The second time is hoping to be a charm for exchange operator BATS Global Markets as it announced a 2nd stab at an IPO, which will be led by Morgan Stanley and Citi and enable an exit for investors that include BAML and Knight Capital.
Bats Global Markets announced the launch of its initial public offering Monday, with a price per share expected to be between $17 and $19. The offering, which could value the company as high as $1.8 billion, comes as the U.S. IPO market has seen its slowest start in seven years.
The IPO has been widely anticipated in part because market observers have been looking for activity in this year’s slow IPO market. Just nine companies launched IPOs in the U.S. in the first quarter of the year, the lowest number in a quarter since 2009, according to data from Dealogic.
The valuation is more than double the size of Bats Global Markets’ attempted IPO in 2012. That effort, which was halted due to a technical glitch shortly after shares started trading, valued the company at around $760 million, according to Bloomberg.
The company has grown significantly since its last IPO attempt. In January 2014 it acquired Direct Edge Holdings LLC, including the two exchanges EDGX and EDGA. In March of last year it acquired Hotspot FX Holdings, the operator or an electronic FX trading platform. Then last September, Bats expanded its Hotspot acquisition by launching a Bats Hotspot platform in London. Last November the company launched the EDGX Options trading platform. It has also significantly grown its exchange traded product (ETP) trading in the past few years.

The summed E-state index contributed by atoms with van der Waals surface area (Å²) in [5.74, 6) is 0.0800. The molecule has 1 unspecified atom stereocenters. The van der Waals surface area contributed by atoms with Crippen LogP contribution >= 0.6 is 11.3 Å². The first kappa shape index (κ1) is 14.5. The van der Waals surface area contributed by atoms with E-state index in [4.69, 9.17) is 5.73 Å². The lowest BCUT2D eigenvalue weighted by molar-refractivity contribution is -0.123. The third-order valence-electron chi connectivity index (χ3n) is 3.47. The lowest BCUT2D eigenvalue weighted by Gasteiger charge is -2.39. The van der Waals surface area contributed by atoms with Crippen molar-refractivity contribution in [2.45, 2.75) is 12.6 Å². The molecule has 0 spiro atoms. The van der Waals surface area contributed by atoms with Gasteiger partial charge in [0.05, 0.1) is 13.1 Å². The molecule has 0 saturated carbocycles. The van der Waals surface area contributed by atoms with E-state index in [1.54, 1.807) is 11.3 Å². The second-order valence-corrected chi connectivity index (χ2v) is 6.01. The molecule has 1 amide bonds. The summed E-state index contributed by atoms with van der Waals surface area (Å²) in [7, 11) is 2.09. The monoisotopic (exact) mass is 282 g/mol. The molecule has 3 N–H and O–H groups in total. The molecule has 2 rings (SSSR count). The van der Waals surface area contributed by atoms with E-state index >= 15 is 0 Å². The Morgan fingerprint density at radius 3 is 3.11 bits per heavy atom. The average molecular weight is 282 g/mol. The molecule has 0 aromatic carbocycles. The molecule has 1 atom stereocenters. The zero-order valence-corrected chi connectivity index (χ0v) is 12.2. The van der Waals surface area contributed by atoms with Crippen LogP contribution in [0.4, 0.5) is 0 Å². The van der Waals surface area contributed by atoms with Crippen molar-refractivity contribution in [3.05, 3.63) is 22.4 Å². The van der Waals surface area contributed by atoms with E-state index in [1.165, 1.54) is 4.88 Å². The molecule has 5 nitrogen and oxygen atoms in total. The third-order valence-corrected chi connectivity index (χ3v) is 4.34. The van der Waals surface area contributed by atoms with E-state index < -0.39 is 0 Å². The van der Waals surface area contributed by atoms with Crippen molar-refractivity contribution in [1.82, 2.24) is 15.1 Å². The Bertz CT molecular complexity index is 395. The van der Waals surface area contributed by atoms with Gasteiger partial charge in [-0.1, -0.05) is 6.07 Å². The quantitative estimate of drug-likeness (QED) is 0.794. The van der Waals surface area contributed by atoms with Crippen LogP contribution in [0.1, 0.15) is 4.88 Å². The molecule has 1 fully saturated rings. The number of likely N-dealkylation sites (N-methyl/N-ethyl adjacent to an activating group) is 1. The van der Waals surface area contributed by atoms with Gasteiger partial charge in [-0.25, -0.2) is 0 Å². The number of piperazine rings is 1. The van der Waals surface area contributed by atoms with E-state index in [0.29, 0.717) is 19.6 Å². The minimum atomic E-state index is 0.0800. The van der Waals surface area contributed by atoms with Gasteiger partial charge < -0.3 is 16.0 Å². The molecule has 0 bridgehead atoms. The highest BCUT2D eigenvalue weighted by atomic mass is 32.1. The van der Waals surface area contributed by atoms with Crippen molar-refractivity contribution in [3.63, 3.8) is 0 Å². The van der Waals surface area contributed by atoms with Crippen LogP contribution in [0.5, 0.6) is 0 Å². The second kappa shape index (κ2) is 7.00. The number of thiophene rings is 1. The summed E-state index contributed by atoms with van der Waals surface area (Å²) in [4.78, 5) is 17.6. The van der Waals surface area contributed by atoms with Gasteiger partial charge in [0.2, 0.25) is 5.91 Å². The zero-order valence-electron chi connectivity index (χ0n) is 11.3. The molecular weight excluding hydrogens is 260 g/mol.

In its prospectus the company said it is the second largest exchange operator in the U.S. by market share (after the New York Stock Exchange) with a 21.1 share of the overall U.S. equity market as of Dec. 31, 2015. It is also the largest exchange operator of exchange traded funds (ETFs) and other ETPs by market share with a 22.4 percent share of ETP trading last year. The company also had a 9.6 percent share of the U.S. equity options market last year. In Europe, its Bats Europe was the largest European exchange operator as measured by notional value traded as of Dec. 31 of last year.
The prospectus listed several potential growth strategies for the company, including increasing penetration in U.S. options with new products and services, expanding its global FX platform into other currency instruments, and building strength in U.S. equities by leveraging its position in ETPs to expand listings. The company also said it aims to fully monetize the value of its market data and connectivity.